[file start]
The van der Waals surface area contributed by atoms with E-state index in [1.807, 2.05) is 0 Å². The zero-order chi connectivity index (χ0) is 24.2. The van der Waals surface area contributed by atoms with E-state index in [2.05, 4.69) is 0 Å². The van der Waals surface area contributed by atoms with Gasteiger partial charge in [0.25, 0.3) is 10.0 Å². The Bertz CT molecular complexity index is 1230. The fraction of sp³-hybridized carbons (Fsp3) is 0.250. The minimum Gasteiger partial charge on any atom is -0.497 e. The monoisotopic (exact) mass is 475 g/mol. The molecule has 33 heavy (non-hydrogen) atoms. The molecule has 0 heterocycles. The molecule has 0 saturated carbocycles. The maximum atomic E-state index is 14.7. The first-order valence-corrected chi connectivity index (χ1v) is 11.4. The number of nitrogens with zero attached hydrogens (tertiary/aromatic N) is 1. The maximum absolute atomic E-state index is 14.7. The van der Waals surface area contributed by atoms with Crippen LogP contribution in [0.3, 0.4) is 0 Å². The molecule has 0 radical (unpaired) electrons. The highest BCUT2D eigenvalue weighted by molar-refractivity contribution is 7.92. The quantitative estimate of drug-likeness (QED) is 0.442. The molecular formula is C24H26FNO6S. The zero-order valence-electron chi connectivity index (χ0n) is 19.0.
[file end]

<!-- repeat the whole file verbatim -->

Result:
The van der Waals surface area contributed by atoms with E-state index in [1.807, 2.05) is 0 Å². The zero-order chi connectivity index (χ0) is 24.2. The van der Waals surface area contributed by atoms with E-state index in [2.05, 4.69) is 0 Å². The van der Waals surface area contributed by atoms with Gasteiger partial charge in [0.25, 0.3) is 10.0 Å². The Bertz CT molecular complexity index is 1230. The fraction of sp³-hybridized carbons (Fsp3) is 0.250. The minimum Gasteiger partial charge on any atom is -0.497 e. The monoisotopic (exact) mass is 475 g/mol. The molecule has 33 heavy (non-hydrogen) atoms. The molecule has 0 heterocycles. The molecule has 0 saturated carbocycles. The maximum atomic E-state index is 14.7. The first-order valence-corrected chi connectivity index (χ1v) is 11.4. The number of nitrogens with zero attached hydrogens (tertiary/aromatic N) is 1. The maximum absolute atomic E-state index is 14.7. The van der Waals surface area contributed by atoms with Crippen LogP contribution in [0.3, 0.4) is 0 Å². The molecule has 0 radical (unpaired) electrons. The highest BCUT2D eigenvalue weighted by molar-refractivity contribution is 7.92. The quantitative estimate of drug-likeness (QED) is 0.442. The molecular formula is C24H26FNO6S. The zero-order valence-electron chi connectivity index (χ0n) is 19.0.